Undated photo of the child abducted from his mother's arms outside a suburban Houston paediatric centre on 17 April 2012 The abducted child was recovered on Tuesday evening and is being cared for by social services
Mr Ligon told ABC: "There were statements as indicated in the arrest record that were made by Ms McClain that led us to believe that, in fact, this was an intentional act on her part.
"Not that Ms Golden was targeted specifically, but that this was part of a plan to kidnap a child."
The stolen baby was found unharmed on Tuesday evening and has been reunited with his family, a Child Protection Services spokeswoman told the Houston Chronicle newspaper.
It is not known where authorities found the infant, but they said the baby was not in a home raided by armed police on Tuesday evening.
Golden had taken her son to Northwoods Pediatric Center in the town of Spring for a routine check-up earlier that day.
Witnesses say there was an argument between Golden and another woman outside the building, before the attacker opened fire. A receptionist at the paediatric centre said that Verna McClain was not an employee there.
The dying woman leaned into the vehicle and tried to take her child back, screaming "my baby!" but her attacker sped away.
Reports suggest there was a second person in the car.
Linda Golden, the victim's mother, told the Associated Press news agency: "I wanted to kiss her before they put her in the ambulance."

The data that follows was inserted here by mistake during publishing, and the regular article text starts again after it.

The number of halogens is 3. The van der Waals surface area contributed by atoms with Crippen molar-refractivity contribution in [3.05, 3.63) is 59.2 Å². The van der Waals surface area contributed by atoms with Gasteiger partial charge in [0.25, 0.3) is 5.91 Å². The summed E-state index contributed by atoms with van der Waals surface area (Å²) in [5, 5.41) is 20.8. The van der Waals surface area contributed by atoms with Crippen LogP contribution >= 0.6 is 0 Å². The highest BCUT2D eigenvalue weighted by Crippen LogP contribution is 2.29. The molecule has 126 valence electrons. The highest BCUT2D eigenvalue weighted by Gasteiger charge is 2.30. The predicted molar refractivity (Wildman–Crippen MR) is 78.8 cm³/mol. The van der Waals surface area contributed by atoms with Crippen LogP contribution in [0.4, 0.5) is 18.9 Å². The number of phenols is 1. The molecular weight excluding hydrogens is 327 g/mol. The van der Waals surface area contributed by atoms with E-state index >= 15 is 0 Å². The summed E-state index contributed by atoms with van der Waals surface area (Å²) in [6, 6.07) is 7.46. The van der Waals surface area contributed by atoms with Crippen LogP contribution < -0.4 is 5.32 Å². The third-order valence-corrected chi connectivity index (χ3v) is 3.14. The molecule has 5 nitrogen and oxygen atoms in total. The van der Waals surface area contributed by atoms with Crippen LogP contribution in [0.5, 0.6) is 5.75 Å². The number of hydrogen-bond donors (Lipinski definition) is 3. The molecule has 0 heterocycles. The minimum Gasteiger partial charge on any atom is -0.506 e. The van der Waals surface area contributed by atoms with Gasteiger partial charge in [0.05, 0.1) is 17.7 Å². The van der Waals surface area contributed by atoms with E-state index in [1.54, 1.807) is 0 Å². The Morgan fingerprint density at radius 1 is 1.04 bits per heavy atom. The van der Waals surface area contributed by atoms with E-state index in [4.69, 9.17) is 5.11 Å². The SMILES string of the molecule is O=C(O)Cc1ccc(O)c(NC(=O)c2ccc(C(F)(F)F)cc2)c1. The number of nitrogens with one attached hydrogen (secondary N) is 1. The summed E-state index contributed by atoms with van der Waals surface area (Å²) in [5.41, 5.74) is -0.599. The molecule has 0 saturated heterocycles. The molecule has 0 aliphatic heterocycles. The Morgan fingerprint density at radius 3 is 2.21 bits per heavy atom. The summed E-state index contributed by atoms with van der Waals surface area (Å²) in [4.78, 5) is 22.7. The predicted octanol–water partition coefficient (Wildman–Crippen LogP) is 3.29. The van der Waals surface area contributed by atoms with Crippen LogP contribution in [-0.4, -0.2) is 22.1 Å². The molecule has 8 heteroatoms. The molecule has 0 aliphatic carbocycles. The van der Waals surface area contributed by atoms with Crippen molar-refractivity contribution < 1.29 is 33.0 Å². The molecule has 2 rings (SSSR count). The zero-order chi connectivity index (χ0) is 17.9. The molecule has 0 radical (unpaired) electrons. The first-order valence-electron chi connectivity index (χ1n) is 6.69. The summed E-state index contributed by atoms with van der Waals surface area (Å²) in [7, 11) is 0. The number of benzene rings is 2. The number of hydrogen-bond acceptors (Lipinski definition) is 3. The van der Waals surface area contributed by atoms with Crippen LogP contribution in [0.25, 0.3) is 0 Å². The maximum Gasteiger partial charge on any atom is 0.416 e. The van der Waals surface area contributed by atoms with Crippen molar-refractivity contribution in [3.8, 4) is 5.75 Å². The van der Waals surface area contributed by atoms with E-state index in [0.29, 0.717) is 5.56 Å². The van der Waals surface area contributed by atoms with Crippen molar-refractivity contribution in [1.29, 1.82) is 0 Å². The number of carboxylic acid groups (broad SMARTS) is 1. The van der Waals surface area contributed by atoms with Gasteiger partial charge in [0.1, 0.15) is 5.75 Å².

"That's the hardest she's ever fought," Ms Golden added. "She died trying to save her baby."
Speaking to Houston television station KHOU on Tuesday, Keegan's father, Keith Schuchardt, paid tribute to Golden.
"She was sweet, lovable," he said. "I loved her and she loved me."
Days earlier, Mr Schuchardt had announced the birth of his son on Facebook: "Baby Keegan is here, born 4/14/12, 6lbs 15oz, 20 inches long. Looks like me lol."

Anders Behring Breivik wants acquittal or death penalty

 

Anders Behring Breivik in court (18 April 2012) Prosecutors say Breivik has invented the right-wing group to which he says he belongs
Anders Behring Breivik has told his trial in Oslo he believes there can be only two "just" outcomes to his trial - acquittal or the death penalty.
Breivik, who killed 77 people last July, said he considered a lengthy jail sentence "a pathetic punishment". Norway does not have the death penalty.
He also said he had been "very surprised" to have survived the day of the attacks.
Prosecutors have been quizzing him on his links with militant nationalists.
On the third day of the trial they have been trying to disprove his claim of the existence of a far-right European network.
'Pathetic punishment'
Under cross-examination, Breivik said: "There are only two just and fair outcomes of this trial - acquittal or capital punishment. I consider 21 years of prison as a pathetic punishment.
Asked if he wanted the court to give him the death penalty, he replied: "No, but I would have respected it. I would not recognise 21 years of prison, it's ridiculous."